Thursday, April 17, 2014

Wash your feet?

Sr. Joye Gros washing feet.
This evening we washed one another's feet to commemorate the day when Jesus washed His own disciples' feet to teach them, in no uncertain terms, how they are to serve one another. This is an incredibly powerful ritual, especially if you participate in it as a wash-ee and/or a wash-er. (In most parishes that I've been, only the priest celebrant washes feet.) I have had my feet washed twice, first by the then-Bishop of Oakland and this evening by my Sister and fellow novice, Kathy. Tonight was the first time I washed someone's feet. It is a very intimate act, hence its power. Tonight, when people were washing one another's feet, I noticed that most of the time, at the end, the wash-ee hugged and kissed the wash-er. The act goes by quickly because it is symbolic and also perhaps because it more than a little awkward. I imagine though, that when Jesus did it, He took His time, and that maybe only the women and John hugged and kissed Him afterwards.

It's a revealing exercise to look at my relationships through the lens of figurative foot-washing, outside of Holy Thursday, in the ritual of everyday life. With family and friends, where there is a mutuality, we wash one another's feet all the time. With my formators, teachers, spiritual directors, wisdom figures, where there is a hierarchy, my feet get washed all the time, but I don't wash their feet. With the people to whom I minister, I wash their feet all time, and they don't wash mine. With the people I used to work with, outside of religious life, there was very rarely any foot-washing. But what about my peers in community: do we, as self-proclaimed disciples of Jesus, wash one another's feet the way He wants us to? In all honesty, I think the answer to this question is generally no, and I'm not really sure why.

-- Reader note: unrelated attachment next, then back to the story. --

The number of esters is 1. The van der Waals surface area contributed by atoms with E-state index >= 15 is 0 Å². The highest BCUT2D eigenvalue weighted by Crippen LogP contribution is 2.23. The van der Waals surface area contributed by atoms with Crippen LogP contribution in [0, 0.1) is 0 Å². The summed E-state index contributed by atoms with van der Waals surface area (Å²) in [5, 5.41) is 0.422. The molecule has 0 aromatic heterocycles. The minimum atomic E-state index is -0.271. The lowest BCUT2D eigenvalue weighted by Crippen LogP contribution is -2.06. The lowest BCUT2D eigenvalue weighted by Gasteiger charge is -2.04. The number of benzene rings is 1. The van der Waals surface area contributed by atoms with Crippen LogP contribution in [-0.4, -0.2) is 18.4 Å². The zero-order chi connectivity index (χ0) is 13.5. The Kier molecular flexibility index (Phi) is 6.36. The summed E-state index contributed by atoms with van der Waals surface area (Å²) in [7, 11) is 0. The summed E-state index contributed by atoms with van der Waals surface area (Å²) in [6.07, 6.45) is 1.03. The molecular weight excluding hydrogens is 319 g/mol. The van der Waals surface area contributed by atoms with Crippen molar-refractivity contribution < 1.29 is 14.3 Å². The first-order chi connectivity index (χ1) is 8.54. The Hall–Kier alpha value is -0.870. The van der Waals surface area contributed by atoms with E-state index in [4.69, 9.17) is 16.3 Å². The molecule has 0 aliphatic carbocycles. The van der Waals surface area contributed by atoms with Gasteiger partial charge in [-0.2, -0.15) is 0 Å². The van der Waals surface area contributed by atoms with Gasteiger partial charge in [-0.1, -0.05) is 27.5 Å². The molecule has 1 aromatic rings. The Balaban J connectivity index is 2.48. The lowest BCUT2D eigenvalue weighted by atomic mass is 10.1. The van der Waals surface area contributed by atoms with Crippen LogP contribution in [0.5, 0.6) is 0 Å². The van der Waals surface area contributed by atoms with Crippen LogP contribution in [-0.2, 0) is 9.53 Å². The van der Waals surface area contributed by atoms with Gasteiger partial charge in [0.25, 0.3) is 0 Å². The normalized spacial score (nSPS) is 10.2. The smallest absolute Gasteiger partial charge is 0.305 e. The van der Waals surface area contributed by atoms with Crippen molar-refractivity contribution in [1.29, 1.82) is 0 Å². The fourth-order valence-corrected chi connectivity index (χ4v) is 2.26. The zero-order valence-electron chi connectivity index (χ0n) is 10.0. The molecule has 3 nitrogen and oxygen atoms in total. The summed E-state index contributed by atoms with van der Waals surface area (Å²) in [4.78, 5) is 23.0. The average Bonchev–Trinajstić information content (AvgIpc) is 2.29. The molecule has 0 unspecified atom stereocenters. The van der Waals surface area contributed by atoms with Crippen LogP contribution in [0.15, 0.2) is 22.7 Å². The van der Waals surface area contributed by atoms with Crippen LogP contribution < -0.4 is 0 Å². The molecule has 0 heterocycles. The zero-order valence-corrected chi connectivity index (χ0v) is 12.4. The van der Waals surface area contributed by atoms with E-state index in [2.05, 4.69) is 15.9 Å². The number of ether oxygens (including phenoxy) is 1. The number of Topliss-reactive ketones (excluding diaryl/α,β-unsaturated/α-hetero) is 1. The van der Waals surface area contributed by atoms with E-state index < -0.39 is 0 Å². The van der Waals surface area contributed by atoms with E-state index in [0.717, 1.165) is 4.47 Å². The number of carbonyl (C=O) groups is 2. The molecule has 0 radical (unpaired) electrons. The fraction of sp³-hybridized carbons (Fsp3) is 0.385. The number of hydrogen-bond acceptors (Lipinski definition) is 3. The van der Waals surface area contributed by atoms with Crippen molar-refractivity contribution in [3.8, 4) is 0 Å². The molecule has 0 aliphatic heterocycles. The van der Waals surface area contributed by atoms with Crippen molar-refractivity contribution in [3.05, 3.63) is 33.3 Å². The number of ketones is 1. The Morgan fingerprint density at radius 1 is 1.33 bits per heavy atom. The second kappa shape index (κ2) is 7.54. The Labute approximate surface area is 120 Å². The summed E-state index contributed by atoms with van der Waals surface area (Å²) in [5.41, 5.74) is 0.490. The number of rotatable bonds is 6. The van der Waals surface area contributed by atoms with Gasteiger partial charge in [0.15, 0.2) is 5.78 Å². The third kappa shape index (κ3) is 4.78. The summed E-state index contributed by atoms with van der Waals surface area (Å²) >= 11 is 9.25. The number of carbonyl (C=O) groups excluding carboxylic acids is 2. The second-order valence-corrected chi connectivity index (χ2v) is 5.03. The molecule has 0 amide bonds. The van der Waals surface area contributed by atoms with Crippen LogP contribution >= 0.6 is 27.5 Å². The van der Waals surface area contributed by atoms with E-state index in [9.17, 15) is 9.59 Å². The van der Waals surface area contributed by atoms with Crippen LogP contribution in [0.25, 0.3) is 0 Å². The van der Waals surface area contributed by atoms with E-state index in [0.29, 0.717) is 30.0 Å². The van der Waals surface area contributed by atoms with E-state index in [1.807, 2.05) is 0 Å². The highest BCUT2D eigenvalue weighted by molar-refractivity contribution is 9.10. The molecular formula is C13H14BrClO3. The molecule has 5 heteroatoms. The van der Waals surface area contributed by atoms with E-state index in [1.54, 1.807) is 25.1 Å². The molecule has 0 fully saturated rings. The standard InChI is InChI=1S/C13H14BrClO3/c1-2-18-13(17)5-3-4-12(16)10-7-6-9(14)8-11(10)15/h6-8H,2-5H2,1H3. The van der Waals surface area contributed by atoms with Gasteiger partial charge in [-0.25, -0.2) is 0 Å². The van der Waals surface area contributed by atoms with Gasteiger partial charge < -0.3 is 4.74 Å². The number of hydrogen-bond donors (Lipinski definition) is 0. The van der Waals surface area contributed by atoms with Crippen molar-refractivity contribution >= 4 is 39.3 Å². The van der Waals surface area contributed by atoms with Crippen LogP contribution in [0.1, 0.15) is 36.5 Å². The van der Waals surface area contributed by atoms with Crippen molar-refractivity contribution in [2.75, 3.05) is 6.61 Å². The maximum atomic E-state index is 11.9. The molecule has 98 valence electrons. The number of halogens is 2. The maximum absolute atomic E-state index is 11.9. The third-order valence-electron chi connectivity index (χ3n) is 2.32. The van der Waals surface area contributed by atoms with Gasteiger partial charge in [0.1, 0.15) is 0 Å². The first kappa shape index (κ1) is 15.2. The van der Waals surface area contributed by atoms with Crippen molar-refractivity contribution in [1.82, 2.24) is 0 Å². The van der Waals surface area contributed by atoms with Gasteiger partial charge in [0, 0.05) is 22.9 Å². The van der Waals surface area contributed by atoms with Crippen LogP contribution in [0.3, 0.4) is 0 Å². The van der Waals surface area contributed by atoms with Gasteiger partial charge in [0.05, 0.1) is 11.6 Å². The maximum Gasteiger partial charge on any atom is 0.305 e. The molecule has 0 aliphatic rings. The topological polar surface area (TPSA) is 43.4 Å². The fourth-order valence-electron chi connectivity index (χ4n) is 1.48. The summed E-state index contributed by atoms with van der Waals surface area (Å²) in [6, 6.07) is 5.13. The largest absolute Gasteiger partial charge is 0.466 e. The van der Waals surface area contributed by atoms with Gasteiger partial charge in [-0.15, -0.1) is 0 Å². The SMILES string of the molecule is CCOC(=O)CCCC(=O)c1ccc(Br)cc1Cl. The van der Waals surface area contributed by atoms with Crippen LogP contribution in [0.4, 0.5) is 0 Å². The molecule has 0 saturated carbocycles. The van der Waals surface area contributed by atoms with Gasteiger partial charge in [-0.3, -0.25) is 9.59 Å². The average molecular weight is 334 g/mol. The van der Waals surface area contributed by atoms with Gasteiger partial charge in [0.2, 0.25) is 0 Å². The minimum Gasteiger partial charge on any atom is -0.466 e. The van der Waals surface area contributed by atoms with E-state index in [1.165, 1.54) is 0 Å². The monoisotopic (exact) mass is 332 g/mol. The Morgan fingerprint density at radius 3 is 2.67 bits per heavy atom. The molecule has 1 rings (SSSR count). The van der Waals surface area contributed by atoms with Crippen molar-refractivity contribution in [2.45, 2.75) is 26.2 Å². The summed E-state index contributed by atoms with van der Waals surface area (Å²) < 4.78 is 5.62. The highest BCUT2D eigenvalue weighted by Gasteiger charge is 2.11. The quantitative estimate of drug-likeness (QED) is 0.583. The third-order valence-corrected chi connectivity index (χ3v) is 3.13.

Sr. Joye Gros getting her feet washed.

I think, on my part, perhaps there may be some expectation that we are able to wash our own feet. Or that perhaps I am here to wash someone else's feet, someone more needy than the Sisters I live with. This is crazy, dualistic thinking. Help can be given and received in any direction. Yet somehow, in this regard, I know that only in my head and not in my heart. This is a place where Jesus' message has not quite taken root. This is my prayer on these Holy Days: God's living water for the parts of my heart where the soil is hard and cracked and dry.

What about you? Whose feet are you not yet ready to wash? Why?

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